Our Work
We work across Canada's boreal forest to conserve habitat and ensure sustainable development

Our Work

The Boreal Songbird Initiative (BSI) is dedicated to education and outreach about the importance of the boreal forest to North America's birds, other wildlife, and the global environment. The Canadian Boreal Forest, one of the largest intact forests left on Earth, is increasingly under threat. Logging, mining, oil and gas, and hydroelectric development are expanding further and further into the boreal forest each year.

The boreal forest acts as North America's bird nursery, and lost forest means lost habitat for our boreal birds. We work with a variety of partner organizations to help promote the protection and sustainable management of this global treasure.

Science plays a key role in almost everything we do. Check out our Fast Facts page for some quick information about the boreal forest or peruse our Publications and Materials page for more detail on why protecting the boreal forest is something we should all care about.

Our work is based on the following principles:

  • The 50/50 approach. Half of the boreal forest must be conserved, with the application of state-of-the-art sustainable development practices on the remainder of the landscape.
  • Conservation first. Large protected areas must be established first and then resource extraction activities planned in remaining areas undertaken according to the strictest possible standards of sustainability.
  • Interconnectivity. Large-scale protected areas and conservation lands should be designed to maintain an interconnected network, including the interconnectivity of aquatic and terrestrial ecosystems.
  • Aboriginal leadership. Conservation planning in the boreal forest must engage and empower local communities and First Nations on land management decisions, respecting and incorporating traditional knowledge of the land. Free, prior, and informed consent must be obtained for land use decisions on First Nations' traditional lands.
  • United States engagement. Birds have no borders. America's backyard birds are boreal birds. Canada and the U.S. must work collaboratively to protect the breeding habitat that boreal birds need to survive and thrive. Consumer choices made in the United States are driving much of the demand for the resources of the boreal forest. Nearly two-thirds of Canada's forest products exports from the boreal—including catalogues, junk mail, and tissue paper—are consumed by the U.S. In addition, the U.S. buys more oil and gas from Canada than from any other nation. Americans can play an important role in determining the future of North America's boreal forest.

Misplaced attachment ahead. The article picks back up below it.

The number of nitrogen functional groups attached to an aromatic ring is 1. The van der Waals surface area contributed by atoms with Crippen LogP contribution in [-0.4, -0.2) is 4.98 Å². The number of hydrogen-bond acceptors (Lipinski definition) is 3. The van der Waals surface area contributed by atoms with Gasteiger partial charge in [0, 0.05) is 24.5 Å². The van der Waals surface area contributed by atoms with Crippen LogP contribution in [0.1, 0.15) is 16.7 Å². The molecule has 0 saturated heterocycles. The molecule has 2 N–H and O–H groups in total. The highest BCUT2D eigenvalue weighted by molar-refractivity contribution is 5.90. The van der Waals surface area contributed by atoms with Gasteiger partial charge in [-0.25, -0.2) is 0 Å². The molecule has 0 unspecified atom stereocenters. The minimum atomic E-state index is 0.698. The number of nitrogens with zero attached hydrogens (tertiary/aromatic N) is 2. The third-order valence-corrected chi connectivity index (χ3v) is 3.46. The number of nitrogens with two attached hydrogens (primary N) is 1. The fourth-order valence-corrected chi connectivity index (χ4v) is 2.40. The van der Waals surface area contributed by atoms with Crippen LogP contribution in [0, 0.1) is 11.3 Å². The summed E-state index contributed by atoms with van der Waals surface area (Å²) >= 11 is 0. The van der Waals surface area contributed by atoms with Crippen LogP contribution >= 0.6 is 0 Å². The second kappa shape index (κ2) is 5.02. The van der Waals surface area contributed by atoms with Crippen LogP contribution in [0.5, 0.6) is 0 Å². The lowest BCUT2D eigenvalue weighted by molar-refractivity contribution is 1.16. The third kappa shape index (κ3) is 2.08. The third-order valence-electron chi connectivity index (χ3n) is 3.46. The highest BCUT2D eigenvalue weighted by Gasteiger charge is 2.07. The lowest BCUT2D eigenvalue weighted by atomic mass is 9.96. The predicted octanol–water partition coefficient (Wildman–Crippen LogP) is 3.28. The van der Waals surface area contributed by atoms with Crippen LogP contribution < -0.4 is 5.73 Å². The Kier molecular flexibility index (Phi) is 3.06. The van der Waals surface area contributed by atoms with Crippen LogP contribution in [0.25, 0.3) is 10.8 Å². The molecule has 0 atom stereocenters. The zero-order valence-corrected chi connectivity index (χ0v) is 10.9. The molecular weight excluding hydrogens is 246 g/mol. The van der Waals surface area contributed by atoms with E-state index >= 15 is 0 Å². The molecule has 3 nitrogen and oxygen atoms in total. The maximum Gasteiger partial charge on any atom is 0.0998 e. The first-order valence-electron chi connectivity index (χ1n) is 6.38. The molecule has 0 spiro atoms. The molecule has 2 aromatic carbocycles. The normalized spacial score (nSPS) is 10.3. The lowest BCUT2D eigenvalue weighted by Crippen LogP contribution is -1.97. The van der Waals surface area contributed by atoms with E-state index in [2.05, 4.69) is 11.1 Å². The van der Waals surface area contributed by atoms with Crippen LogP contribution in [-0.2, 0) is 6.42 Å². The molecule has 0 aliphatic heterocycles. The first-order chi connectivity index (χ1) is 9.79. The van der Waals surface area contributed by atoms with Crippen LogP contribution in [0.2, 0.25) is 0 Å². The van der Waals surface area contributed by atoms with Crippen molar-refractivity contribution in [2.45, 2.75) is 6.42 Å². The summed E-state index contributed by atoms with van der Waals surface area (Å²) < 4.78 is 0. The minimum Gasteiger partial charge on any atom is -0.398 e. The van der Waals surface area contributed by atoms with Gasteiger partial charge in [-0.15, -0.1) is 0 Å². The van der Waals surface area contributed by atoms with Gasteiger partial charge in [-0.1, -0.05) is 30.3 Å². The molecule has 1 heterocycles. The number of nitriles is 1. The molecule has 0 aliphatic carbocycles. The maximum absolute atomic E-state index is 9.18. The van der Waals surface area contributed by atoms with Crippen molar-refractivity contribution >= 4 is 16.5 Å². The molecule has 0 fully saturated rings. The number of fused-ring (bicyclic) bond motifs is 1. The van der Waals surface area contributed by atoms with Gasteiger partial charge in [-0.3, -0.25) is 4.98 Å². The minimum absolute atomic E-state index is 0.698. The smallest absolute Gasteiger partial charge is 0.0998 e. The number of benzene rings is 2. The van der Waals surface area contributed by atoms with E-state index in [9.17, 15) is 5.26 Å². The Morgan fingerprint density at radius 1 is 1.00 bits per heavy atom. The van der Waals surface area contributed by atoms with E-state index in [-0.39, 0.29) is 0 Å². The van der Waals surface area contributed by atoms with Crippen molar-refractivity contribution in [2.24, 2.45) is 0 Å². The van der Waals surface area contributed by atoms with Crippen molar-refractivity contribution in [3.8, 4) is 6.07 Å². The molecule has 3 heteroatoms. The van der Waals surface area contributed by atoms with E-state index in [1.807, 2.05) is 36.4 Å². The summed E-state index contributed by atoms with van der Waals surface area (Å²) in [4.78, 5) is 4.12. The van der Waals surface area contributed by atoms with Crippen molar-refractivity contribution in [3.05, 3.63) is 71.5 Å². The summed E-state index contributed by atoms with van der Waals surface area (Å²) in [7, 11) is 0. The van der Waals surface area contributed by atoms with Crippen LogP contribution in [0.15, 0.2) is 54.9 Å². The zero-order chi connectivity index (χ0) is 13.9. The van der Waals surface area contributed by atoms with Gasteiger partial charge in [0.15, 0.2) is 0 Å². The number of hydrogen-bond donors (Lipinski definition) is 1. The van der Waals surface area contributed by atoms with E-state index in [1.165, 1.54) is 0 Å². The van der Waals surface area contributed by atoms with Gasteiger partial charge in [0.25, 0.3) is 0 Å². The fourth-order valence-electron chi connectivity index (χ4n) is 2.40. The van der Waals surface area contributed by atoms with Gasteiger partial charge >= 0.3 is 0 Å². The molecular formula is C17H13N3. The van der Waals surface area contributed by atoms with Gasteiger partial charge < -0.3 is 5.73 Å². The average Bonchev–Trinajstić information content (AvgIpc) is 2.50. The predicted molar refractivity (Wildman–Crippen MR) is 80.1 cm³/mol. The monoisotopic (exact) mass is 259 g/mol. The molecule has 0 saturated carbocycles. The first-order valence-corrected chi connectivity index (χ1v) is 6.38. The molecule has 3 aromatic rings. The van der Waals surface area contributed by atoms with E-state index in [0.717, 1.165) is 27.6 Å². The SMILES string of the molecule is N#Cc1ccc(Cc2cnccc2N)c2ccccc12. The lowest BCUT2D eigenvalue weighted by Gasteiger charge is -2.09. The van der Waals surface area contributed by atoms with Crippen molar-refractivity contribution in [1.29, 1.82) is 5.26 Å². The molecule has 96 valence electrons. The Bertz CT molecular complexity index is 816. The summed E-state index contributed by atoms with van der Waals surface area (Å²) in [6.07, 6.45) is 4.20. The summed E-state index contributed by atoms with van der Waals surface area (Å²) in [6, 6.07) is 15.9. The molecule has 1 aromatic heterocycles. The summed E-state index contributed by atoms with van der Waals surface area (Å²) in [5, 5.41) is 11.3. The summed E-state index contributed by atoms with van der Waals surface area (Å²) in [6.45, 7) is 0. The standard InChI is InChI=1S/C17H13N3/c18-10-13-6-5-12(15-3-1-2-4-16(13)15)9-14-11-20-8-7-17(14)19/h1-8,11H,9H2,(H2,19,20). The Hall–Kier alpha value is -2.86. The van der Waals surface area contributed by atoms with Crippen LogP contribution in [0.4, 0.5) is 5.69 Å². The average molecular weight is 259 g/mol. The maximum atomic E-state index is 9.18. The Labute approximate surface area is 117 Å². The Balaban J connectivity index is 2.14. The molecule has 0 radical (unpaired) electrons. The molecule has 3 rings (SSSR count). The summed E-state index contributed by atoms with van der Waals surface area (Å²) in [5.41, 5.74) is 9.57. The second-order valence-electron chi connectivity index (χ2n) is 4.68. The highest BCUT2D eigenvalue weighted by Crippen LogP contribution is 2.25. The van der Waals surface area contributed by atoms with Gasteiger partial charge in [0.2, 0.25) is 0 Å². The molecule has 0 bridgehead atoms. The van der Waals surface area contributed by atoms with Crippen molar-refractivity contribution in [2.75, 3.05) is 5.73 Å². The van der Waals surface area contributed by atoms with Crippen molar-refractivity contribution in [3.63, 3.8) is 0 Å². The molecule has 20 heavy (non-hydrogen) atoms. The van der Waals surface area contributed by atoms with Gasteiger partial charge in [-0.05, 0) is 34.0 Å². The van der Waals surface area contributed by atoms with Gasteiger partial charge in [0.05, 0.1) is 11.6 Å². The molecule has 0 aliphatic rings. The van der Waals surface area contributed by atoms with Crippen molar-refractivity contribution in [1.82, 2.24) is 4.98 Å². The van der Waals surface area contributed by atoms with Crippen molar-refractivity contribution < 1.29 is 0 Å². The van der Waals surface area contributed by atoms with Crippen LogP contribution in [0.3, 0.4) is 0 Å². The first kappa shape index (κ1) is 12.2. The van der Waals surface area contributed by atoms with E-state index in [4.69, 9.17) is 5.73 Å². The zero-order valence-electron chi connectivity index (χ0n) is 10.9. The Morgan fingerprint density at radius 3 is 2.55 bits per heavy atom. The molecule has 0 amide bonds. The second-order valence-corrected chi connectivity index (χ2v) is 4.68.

The 50/50 Approach

Along with climate change, habitat loss is pushing more and more species dangerously close to extinction. It was previously believed that protecting 10-12% of a defined ecosystem would be sufficient to preserve the majority of species that occurred there. However, modern day conservation science informs us that such targets are far too low. Today, it is believed that protecting at least 50% of these still-natural landscapes is needed to give species the best fighting chance at survival.

The Canadian Boreal Conservation Framework outlines the need for protecting at least half of the boreal forest and calls for the establishment of leading-edge sustainable management practices throughout the remainder. BSI is a strong advocate for this approach, as it provides the best chance for the billions of birds present in the boreal to remain healthy and vibrant for generations to come.

Learn more about the 50/50 approach »

Conservation Spotlights

Some of the largest opportunities for bird-friendly conservation exist in the Canadian Boreal Forest. Ranging from First Nations-led land use plans to boreal-specific 50/50 planning initiatives to new national parks, a variety of proposed protected areas are currently being considered throughout the boreal forest. We highlight a few of these on our conservation spotlights page.

View conservation spotlights »

Successes

Nothing makes boreal birds more happy than finding out some of their habitat has been protected from development. Luckily for them, many parts of the boreal have become protected over the past decade. Get a sampling of some recent boreal forest conservation success on our successes page.

View recent conservation successes »

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U.S. Department of Agriculture

Grus americana

Over 70% of the species' non-captive North American population breeds within the Boreal Forest.

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